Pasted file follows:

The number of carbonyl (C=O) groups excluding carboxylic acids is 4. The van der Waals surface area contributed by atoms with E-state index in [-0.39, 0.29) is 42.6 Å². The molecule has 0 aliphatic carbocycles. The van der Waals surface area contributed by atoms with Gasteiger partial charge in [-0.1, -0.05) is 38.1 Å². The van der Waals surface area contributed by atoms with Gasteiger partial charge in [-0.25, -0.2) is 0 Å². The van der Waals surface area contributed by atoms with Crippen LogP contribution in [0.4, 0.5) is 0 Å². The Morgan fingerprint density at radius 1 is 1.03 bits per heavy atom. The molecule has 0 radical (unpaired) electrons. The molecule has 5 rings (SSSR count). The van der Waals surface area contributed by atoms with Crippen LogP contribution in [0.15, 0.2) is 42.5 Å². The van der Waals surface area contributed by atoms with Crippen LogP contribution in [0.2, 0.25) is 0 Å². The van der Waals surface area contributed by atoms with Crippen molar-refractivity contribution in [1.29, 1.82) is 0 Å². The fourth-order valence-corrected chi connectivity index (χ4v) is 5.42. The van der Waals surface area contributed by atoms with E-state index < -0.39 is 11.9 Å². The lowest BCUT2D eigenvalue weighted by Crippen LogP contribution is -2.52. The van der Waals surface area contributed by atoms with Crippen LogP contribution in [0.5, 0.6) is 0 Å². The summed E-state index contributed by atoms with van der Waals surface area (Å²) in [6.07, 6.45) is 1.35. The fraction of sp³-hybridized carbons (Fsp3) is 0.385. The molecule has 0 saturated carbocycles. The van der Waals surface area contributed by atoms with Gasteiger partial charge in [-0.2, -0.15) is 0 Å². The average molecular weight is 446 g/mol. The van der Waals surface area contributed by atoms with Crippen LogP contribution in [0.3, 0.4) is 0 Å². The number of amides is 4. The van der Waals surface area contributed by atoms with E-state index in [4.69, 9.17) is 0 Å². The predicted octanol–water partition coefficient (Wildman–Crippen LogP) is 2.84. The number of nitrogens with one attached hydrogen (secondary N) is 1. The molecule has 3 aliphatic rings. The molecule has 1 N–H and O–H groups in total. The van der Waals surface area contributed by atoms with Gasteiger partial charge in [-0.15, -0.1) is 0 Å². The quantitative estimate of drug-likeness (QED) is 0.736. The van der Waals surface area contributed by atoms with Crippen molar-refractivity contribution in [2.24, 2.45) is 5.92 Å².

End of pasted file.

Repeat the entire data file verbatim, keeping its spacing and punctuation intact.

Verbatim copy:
The number of carbonyl (C=O) groups excluding carboxylic acids is 4. The van der Waals surface area contributed by atoms with E-state index in [-0.39, 0.29) is 42.6 Å². The molecule has 0 aliphatic carbocycles. The van der Waals surface area contributed by atoms with Gasteiger partial charge in [-0.1, -0.05) is 38.1 Å². The van der Waals surface area contributed by atoms with Gasteiger partial charge in [-0.25, -0.2) is 0 Å². The van der Waals surface area contributed by atoms with Crippen LogP contribution in [0.4, 0.5) is 0 Å². The Morgan fingerprint density at radius 1 is 1.03 bits per heavy atom. The molecule has 0 radical (unpaired) electrons. The molecule has 5 rings (SSSR count). The van der Waals surface area contributed by atoms with Crippen LogP contribution in [0.15, 0.2) is 42.5 Å². The van der Waals surface area contributed by atoms with Crippen LogP contribution in [0.2, 0.25) is 0 Å². The van der Waals surface area contributed by atoms with Crippen molar-refractivity contribution in [1.29, 1.82) is 0 Å². The fourth-order valence-corrected chi connectivity index (χ4v) is 5.42. The van der Waals surface area contributed by atoms with E-state index < -0.39 is 11.9 Å². The lowest BCUT2D eigenvalue weighted by Crippen LogP contribution is -2.52. The van der Waals surface area contributed by atoms with Crippen LogP contribution in [0.5, 0.6) is 0 Å². The summed E-state index contributed by atoms with van der Waals surface area (Å²) in [6.07, 6.45) is 1.35. The fraction of sp³-hybridized carbons (Fsp3) is 0.385. The molecule has 0 saturated carbocycles. The van der Waals surface area contributed by atoms with Gasteiger partial charge in [-0.2, -0.15) is 0 Å². The average molecular weight is 446 g/mol. The van der Waals surface area contributed by atoms with Crippen LogP contribution in [0.3, 0.4) is 0 Å². The number of amides is 4. The van der Waals surface area contributed by atoms with E-state index in [4.69, 9.17) is 0 Å². The predicted octanol–water partition coefficient (Wildman–Crippen LogP) is 2.84. The number of nitrogens with one attached hydrogen (secondary N) is 1. The molecule has 3 aliphatic rings. The molecule has 1 N–H and O–H groups in total. The van der Waals surface area contributed by atoms with Gasteiger partial charge in [-0.15, -0.1) is 0 Å². The quantitative estimate of drug-likeness (QED) is 0.736. The van der Waals surface area contributed by atoms with Crippen molar-refractivity contribution in [2.24, 2.45) is 5.92 Å².